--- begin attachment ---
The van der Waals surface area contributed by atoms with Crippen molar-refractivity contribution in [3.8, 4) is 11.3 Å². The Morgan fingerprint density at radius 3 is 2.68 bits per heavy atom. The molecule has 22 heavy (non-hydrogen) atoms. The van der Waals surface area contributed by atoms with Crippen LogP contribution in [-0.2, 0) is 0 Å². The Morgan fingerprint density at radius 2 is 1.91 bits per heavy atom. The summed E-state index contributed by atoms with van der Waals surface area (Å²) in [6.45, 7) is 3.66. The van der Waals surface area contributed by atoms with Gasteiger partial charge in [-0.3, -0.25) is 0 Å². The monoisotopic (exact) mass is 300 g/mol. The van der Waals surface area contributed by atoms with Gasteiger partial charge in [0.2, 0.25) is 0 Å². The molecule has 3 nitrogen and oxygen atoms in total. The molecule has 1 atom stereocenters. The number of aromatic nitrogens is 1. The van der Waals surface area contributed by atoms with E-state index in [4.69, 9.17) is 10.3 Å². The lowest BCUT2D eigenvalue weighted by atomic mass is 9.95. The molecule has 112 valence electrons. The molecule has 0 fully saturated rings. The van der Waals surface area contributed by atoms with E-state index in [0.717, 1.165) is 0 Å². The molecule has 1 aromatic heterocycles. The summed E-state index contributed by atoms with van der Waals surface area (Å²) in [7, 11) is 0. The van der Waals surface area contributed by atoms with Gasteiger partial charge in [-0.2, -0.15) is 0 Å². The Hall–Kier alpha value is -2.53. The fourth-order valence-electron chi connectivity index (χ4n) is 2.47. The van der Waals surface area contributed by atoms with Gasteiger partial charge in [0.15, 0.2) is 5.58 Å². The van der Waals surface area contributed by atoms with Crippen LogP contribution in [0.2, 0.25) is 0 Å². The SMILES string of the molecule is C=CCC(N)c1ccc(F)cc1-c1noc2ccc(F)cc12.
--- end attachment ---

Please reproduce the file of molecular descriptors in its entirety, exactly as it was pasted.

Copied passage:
The van der Waals surface area contributed by atoms with Crippen molar-refractivity contribution in [3.8, 4) is 11.3 Å². The Morgan fingerprint density at radius 3 is 2.68 bits per heavy atom. The molecule has 22 heavy (non-hydrogen) atoms. The van der Waals surface area contributed by atoms with Crippen LogP contribution in [-0.2, 0) is 0 Å². The Morgan fingerprint density at radius 2 is 1.91 bits per heavy atom. The summed E-state index contributed by atoms with van der Waals surface area (Å²) in [6.45, 7) is 3.66. The van der Waals surface area contributed by atoms with Gasteiger partial charge in [-0.3, -0.25) is 0 Å². The monoisotopic (exact) mass is 300 g/mol. The van der Waals surface area contributed by atoms with Gasteiger partial charge in [0.2, 0.25) is 0 Å². The molecule has 3 nitrogen and oxygen atoms in total. The molecule has 1 atom stereocenters. The number of aromatic nitrogens is 1. The van der Waals surface area contributed by atoms with E-state index in [4.69, 9.17) is 10.3 Å². The lowest BCUT2D eigenvalue weighted by atomic mass is 9.95. The molecule has 112 valence electrons. The molecule has 0 fully saturated rings. The van der Waals surface area contributed by atoms with E-state index in [0.717, 1.165) is 0 Å². The molecule has 1 aromatic heterocycles. The summed E-state index contributed by atoms with van der Waals surface area (Å²) in [7, 11) is 0. The van der Waals surface area contributed by atoms with Gasteiger partial charge in [-0.2, -0.15) is 0 Å². The Hall–Kier alpha value is -2.53. The fourth-order valence-electron chi connectivity index (χ4n) is 2.47. The van der Waals surface area contributed by atoms with Gasteiger partial charge in [0.15, 0.2) is 5.58 Å². The van der Waals surface area contributed by atoms with Crippen LogP contribution in [0.2, 0.25) is 0 Å². The SMILES string of the molecule is C=CCC(N)c1ccc(F)cc1-c1noc2ccc(F)cc12.